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From Wikipedia:

$G(V,E)$ is a finite directed graph in which every edge $\ (u,v) \in E$ has a non-negative, real-valued capacity $\ c(u,v)$. A flow network is a real function $\ f:V \times V \rightarrow \mathbb{R}$ with the following three properties for all nodes $\ u$ and $\ v$:

Capacity constraints: ...

Skew symmetry: $\ f(u,v) = - f(v,u)$. The net flow from $\ u$ to $\ v$ must be the opposite of the net flow from $\ v$ to $\ u$.

What exactly is the use of Skew symmetry? I didn't see this property being used anywhere? Basically whats the use of keeping a negative flow from v to u?

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  • $\begingroup$ If a flow is traced along a directed edge, the minus sign says that the direction of the flow is the opposite of that of the edge. See, for example, Kirchhoff's Current Law. $\endgroup$
    – avs
    Commented May 3, 2019 at 22:04
  • $\begingroup$ @avs That doesn't seem like you're talking about network flows; electric circuits follow somewhat different conventions. $\endgroup$ Commented May 3, 2019 at 22:09
  • $\begingroup$ In a circuit with constant current, how is it not flow? $\endgroup$
    – avs
    Commented May 4, 2019 at 1:44

1 Answer 1

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This is not entirely standard - different sources do this differently. If we do use skew-symmetry, then the advantage is that the expression $$\sum_{v \in V} f(v,w)$$ represents the net flow into a vertex $w$: the total flow entering $w$, minus the total flow leaving $w$. This is because (with skew-symmetry) the expression $f(v,w)$ represents both the flow entering $w$ via edge $(v,w)$ and (with a negative sign) the flow leaving $w$ via edge $(w,v)$.

The other approach to representing flows, which I'll define with a function $g$ to distinguish it, is to represent only the flow from $v$ to $w$ by $g(v,w)$, and require $0 \le g(v,w) \le c(v,w)$. In cases where $(v,w)$ and $(w,v)$ are both edges with positive capacity, both $g(v,w)$ and $g(w,v)$ could be positive, independently, though this is redundant. (For example, rather than sending $2$ flow from $v$ to $w$ and $1$ flow from $w$ to $v$, it's equivalent to only send $1$ flow from $v$ to $w$, and $0$ flow from $w$ to $v$.)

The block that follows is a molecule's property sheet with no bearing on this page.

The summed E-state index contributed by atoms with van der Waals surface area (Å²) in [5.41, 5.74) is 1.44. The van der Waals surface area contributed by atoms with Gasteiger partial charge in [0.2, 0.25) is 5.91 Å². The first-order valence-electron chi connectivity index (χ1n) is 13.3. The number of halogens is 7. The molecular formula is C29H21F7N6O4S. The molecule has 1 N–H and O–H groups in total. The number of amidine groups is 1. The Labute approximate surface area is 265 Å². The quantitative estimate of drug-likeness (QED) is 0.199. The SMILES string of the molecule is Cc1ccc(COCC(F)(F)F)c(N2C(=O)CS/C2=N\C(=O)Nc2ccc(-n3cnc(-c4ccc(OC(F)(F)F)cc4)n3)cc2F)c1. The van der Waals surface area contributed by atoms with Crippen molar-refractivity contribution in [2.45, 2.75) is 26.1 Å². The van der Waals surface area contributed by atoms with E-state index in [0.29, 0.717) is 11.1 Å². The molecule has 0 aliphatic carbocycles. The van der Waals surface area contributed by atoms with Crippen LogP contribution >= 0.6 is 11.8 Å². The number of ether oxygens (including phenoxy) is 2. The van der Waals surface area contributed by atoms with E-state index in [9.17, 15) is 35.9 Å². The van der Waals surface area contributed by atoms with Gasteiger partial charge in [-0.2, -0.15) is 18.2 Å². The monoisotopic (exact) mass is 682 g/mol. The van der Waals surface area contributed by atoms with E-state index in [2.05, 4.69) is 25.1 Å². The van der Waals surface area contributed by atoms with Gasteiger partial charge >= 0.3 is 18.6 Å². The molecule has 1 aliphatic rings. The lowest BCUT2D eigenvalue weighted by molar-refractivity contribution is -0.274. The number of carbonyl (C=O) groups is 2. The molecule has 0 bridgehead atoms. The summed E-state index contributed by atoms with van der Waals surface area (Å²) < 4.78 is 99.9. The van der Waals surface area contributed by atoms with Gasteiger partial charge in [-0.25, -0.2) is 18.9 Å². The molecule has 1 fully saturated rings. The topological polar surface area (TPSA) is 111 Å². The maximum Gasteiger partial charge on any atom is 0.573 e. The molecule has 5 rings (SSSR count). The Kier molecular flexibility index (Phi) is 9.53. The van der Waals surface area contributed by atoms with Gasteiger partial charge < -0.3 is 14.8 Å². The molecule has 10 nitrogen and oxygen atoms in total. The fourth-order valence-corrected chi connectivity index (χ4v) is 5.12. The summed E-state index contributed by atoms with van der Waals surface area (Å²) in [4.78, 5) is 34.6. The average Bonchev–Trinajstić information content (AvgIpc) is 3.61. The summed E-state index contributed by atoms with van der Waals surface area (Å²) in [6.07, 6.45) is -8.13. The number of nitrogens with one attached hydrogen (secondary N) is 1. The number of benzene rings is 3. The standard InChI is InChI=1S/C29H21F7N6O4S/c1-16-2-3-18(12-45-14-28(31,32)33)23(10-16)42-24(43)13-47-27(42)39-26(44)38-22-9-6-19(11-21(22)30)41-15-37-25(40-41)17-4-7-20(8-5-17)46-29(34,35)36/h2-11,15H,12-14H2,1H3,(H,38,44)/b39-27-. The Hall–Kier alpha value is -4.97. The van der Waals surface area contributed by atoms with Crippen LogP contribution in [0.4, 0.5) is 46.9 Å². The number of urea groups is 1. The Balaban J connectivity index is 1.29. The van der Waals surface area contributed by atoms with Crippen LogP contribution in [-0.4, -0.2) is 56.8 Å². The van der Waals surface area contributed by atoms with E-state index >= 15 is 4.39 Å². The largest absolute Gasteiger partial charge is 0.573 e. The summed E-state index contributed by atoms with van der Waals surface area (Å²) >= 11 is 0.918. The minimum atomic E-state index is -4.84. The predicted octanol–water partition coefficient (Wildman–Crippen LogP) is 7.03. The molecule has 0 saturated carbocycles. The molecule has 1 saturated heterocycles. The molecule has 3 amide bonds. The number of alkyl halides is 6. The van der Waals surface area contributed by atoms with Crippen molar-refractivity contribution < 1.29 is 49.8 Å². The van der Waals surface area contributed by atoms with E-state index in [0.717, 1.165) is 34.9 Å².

Then $g(v,w)$ is simpler to understand (it only represents one thing) but the net flow into a vertex $w$ has a more complicated expression: it is given by $$\sum_{v \in V}g(v,w) - \sum_{v \in V} g(w,v).$$ The first sum represents the flow into $w$, and the second sum represents the flow out of $w$.

We can go back and forth between the two representations:

  • Knowing $g$, we can define $f(v,w) = g(v,w) - g(w,v)$, which will satisfy skew-symmetry.
  • Knowing $f$, we can define $g(v,w) = \max\{0, f(v,w)\}$: when $f(v,w)$ is positive, $g(v,w)$ will represent the same flow from $v$ to $w$, and when $f(v,w)$ is negative, $f(w,v)$ will be positive and $g(w,v) = f(w,v)$ will represent that flow from $w$ to $v$.
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  • $\begingroup$ I didn't understand this line "This is because (with skew-symmetry) the expression $f(v,w)$ represents both the flow entering $u$ via edge $(v,w)$ and (with a negative sign) the flow leaving $w$ via edge $(w,v)$" Where did $u$ come from? $\endgroup$
    – MrRobot9
    Commented May 3, 2019 at 22:17
  • $\begingroup$ Sorry, typo. $u$ should be $w$. I fixed it now. $\endgroup$ Commented May 3, 2019 at 22:20
  • $\begingroup$ So basically its easier to represent net flow, thats why we use skew symmetry? $\endgroup$
    – MrRobot9
    Commented May 3, 2019 at 22:51
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    $\begingroup$ Right. Well, there's probably a number of things that become easier or harder to represent, but that's one of them. $\endgroup$ Commented May 3, 2019 at 22:56

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